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ARTICLE |

Effects of Parenterally Administered Reserpine

EDWARD L. REA, M.D.; JOSEPH F. FAZEKAS, M.D.
AMA Arch Intern Med. 1955;95(4):538-539. doi:10.1001/archinte.1955.00250100044003.
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Reserpine is being widely used for the control of hypertension * and as a tranquilizing agent.4 Its use in the management of the acutely disturbed patient is limited by the delayed action following oral administration. In an effort to obtain more rapid onset of action, large doses of reserpine were administered parenterally to nine acutely disturbed subjects. This method of administration has been discontinued because of complications and lack of therapeutic response. Our observations are presented in this report.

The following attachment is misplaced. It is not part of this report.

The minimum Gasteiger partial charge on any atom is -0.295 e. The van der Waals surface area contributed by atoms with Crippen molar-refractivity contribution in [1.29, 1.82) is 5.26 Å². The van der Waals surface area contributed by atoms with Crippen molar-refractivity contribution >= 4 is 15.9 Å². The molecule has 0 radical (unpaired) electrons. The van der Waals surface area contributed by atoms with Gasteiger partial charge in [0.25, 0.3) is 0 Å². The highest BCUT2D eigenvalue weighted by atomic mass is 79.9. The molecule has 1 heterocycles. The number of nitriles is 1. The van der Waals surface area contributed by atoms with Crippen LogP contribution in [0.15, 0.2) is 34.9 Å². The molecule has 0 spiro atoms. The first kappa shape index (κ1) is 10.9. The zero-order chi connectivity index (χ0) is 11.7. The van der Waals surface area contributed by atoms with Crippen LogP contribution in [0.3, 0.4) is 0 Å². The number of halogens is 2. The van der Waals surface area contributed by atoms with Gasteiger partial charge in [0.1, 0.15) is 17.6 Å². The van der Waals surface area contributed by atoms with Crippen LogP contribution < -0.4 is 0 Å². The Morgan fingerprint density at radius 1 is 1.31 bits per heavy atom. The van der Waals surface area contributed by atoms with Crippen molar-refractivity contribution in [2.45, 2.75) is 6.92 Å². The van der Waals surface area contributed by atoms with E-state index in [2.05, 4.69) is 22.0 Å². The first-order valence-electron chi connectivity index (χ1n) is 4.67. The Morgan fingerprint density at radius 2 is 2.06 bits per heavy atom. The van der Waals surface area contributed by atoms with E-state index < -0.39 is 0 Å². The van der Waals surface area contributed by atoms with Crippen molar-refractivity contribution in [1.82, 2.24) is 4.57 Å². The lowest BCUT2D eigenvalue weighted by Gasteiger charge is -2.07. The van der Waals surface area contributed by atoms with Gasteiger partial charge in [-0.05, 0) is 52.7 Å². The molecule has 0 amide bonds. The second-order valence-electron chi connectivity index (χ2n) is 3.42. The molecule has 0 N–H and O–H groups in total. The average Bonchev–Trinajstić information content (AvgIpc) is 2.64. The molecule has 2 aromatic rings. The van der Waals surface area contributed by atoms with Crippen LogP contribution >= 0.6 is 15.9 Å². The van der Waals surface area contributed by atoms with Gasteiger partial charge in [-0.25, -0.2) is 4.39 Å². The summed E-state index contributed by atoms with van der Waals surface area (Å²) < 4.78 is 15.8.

REPORT OF CASES 

Case 1.  —A 50-year-old white male chronic alcoholic was admitted to the hospital with tremors and hallucinations which developed after heavy drinking of 10 days' duration. One year previously he had been treated for delirium tremens. Physical examination revealed a blood pressure of 130/90 mm. Hg; pulse rate, 100; respirations, 25, and temperature, 99 F. There were no abnormal physical findings. Reserpine, 15 mg., was administered intravenously. The

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